Desertification and climate change

Desertification is defined as persistent degradation of dry land ecosystems by human activities — including unsustainable farming, mining, overgrazing and clear-cutting of land — and by climate change. More than 35 % of the land area of Ghana is prone to desertification. Recent research indicates that the land area prone to desertification and drought has almost doubled during last two decades (United Nations).

Historical data has shown that a 1ºC increase in mean annual temperature each decade has been recorded for Ghana since 1960. In addition, dry spells in the Volta Basin have been extending in duration, and mean annual rainfall is decreasing in the southwest. Northern region, which is the main source for crop production, is expected to increase the temperature by 1.0 – 3.0°C by 2060.   (Ghana Agricultural Insurance Pool). Ghana relays a lot to hydro power and Volta is one of the main sources of energy. Currently the country is having blackouts due to the lack of energy as the dry weather has evaporated all the water from the rivers.


Classroom activities

Discuss how those activities seen in pictures might be connected with desertification.

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Kofi Annan said in 2006, “If we don’t take action, current trends suggest that by 2020 an estimated 60 million people could move from desertified areas of sub-Saharan Africa towards North Africa and Europe, and that worldwide, 135 million people could be placed at risk of being uprooted”. What do you think would be the effects of such process?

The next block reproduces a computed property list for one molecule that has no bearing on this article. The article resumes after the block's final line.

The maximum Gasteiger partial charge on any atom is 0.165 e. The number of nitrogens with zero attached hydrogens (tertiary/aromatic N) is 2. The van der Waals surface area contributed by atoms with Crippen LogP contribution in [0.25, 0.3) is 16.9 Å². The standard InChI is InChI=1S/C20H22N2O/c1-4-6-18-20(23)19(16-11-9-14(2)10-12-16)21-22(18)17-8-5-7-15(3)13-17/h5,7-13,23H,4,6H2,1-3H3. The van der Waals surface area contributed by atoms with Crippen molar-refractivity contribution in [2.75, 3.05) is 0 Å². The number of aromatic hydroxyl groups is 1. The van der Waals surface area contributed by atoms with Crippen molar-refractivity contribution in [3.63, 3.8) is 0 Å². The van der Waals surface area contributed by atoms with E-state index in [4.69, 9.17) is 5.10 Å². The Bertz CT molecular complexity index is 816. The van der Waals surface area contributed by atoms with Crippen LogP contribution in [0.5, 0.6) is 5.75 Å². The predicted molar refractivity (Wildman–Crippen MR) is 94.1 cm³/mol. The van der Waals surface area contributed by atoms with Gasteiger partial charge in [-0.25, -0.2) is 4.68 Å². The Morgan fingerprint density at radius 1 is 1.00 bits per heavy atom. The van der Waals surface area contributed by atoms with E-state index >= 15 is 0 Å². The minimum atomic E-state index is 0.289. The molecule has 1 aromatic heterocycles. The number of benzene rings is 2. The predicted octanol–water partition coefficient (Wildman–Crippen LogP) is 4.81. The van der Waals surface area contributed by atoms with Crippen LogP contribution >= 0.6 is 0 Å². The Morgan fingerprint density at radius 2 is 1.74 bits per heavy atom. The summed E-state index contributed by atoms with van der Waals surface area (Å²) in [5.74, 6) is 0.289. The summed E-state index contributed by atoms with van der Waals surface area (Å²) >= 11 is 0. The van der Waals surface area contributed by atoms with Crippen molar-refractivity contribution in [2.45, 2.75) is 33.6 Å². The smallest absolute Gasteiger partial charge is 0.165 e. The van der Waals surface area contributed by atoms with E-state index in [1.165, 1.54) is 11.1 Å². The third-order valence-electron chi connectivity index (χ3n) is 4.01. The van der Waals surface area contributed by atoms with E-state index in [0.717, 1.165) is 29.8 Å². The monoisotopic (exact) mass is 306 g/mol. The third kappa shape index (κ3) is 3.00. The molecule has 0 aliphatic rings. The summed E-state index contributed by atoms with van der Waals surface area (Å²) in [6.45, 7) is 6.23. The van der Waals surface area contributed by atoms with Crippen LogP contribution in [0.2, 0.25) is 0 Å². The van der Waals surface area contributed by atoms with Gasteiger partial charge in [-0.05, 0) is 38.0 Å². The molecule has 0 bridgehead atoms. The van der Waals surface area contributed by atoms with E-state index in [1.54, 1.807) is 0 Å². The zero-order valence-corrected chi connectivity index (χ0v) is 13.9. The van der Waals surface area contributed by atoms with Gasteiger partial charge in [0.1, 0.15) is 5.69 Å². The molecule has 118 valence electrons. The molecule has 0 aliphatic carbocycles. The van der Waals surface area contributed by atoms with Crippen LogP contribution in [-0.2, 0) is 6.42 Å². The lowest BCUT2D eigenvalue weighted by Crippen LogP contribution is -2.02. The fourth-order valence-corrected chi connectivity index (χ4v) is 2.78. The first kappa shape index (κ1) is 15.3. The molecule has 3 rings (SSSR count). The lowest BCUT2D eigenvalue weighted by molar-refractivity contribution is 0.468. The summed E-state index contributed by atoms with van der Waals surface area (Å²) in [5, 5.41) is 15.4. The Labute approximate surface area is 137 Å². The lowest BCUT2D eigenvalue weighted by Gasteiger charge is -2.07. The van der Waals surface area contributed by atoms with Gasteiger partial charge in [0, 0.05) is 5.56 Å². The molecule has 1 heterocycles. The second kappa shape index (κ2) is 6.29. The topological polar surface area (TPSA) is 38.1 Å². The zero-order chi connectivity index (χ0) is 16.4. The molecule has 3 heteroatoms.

You are a member of the committee of climate adaptation of Ghana and are asked to strategise for climate change adaptation and mitigation. Make an action plan for Ghana.

The issue of desertification is not new — it played a significant role in human history, contributing to the collapse of several large empires, and the displacement of local populations. Investigate what cultures might have been affected by desertification and how it changed the lives of the people?

Case study about Obane`s family

Obane is 37 years old and she is a basket weaver. In the picture you can see her 4 children playing with a neighbouring boy in their home. Most of them are already at School age and they attend Kongo primary School. Obane is married to a gold miner and the family shares household with 2 other families.  They have a small piece of land, where they grow corn and millet during rainy season, and few free ranged goats and chicken.  Every morning and evening Obane and her children have to walk for 5 minutes to fetch the water.

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What do you think would be the future of Obane`s children?

Does desertification and climate change affect their lives, if so then how?

Are children able to do something to prevent desertification, if so then what?


 Ghana Agricultural Insurance Pool:

United Nations:

Harmattan in North-Ghana

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Landscape of Kongo village
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It can get pretty cold during Harmattan